The Final Four Hours
The time has come — the 42 hour mark. With only four hours left, some of the most exciting and emotional things are set to come before the close of THON 2013. We will soon see the reveal for the total amount of money raised this year while honoring the children who face the horrors of childhood cancer everyday. The close of THON Weekend 2013 is set to bring us some of the most exciting things of the weekend, including the emotional moment of watching the dancers sit down for the first time in 46 hours.
42 hours in and dancer Rebecca Shaw is still going strong. Shaw, a sophomore in Agribusiness Management is looking better after 42 hours of standing and no sleep than most of us would after 12 hours. Still, there were some obstacles she faced to get to this point. The hardest part for Shaw was not knowing what exactly to expect from the weekend.
“No matter how you prepare, you’re going in at least somewhat blind,” said Shaw. “You don’t realize how your legs and feet will hurt and the mental side effects that come with no sleep.”
Dancers are occupied with something during virtually every minute of the 46 hours, from coloring books to Slides of Strength to simply sharing their experiences with family and friends on the floor. Just “having things to do” isn’t always what is going to keep them going, however. That’s when dancers begin to turn to their Moralers for support.
Although the dancers are the only ones on the floor for the entire duration of the weekend, those on the Morale committee have a tough job themselves. Every second on the floor is filled with high enthusiasm and devotion. Dancers should be able to look to their Moraler and feed off of their energy. What helps them stay motivated is remembering why they are here.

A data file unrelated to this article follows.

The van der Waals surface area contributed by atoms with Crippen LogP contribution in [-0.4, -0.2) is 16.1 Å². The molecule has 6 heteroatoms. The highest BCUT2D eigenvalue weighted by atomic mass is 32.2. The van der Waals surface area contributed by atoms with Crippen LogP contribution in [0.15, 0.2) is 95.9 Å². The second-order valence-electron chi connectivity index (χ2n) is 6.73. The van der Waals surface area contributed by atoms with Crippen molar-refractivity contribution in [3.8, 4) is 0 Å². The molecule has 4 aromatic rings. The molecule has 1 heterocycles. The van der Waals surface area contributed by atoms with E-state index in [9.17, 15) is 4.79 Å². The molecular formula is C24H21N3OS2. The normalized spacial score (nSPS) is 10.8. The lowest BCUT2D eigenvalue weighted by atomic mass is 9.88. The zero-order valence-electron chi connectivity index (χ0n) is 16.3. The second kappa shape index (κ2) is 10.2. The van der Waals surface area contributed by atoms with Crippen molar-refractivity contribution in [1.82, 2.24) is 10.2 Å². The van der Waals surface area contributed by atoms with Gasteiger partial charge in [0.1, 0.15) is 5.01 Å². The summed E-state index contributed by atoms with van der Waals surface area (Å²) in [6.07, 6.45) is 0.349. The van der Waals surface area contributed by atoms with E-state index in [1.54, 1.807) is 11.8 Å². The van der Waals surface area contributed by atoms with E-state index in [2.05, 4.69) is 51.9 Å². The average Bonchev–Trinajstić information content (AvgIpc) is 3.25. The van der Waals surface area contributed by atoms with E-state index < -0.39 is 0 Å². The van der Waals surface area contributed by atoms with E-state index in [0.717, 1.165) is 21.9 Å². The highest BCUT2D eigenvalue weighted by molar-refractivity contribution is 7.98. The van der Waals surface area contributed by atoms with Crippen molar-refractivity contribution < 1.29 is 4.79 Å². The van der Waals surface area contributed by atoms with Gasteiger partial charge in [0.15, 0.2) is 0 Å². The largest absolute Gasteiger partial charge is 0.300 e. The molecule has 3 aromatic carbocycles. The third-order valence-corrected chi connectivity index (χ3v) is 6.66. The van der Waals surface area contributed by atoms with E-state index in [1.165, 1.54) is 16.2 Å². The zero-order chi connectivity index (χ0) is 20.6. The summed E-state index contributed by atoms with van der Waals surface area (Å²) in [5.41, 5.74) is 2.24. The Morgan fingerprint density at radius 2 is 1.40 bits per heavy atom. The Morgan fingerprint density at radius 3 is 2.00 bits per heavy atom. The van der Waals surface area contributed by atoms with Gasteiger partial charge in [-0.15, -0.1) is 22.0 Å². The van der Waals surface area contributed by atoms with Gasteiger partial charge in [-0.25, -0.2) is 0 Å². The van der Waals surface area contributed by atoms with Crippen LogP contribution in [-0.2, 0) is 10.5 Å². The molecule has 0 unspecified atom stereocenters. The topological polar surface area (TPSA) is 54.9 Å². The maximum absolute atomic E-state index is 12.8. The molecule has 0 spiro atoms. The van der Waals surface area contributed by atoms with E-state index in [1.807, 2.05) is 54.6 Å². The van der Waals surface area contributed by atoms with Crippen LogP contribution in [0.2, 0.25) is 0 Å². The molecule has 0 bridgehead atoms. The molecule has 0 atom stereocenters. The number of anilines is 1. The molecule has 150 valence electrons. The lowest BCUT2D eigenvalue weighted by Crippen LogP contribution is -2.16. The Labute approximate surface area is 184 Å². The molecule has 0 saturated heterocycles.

“You have to remember that everything you’re doing is connected to a bigger chain. You are supporting your dancer, who is dancing in support of the children who are fighting cancer everyday,” said Moraler Kenny Bui
Fellow Moraler Matt Rodgers had a similar opinion, “Everyone is tired, once you go to complain you really need to take a moment to think about what your dancer is going through for the cause.”
When their dancers are having an issue, Moralers take a step back to figure out what needs to happen in order to make the dancers happy.
“You really have to feel it out,” said Rodgers. “You need to take the time to figure out exactly how they are feeling, if they’re frustrated or just down. Whether they need to be taken to a quiet place or into a big group of people to get them back on track, you need to take the time to think before acting.”
It’s the momentum their Moralers are able to find that keeps the dancers going. Once they get to that place where they know they are okay, that’s what gets them over the obstacles in their journey. Shaw and other dancers are keeping the energy up with just four hours to go. Rebecca’s Moraler kept her assured that the weekend will go by way faster than she expected, and encouraged her to take in every detail because of that.
But when it is all said and done, the burden of keeping yourself strong all 46 hours lies on the dancer themselves. After hours of playing with bouncy balls and balloons, after dozens of line dances on the floor and after all of the letters from their loved ones are opened, it’s the cause that keeps them looking into their heart for motivation.
“If these kids can make it through cancer treatment, whats a few more hours standing on my feet,” said Shaw. “If 709 others can do it, I am right there with them.”
Four hours left, and for the dancers they will be four of the best hours of their lives. Let’s make them count. FTK.
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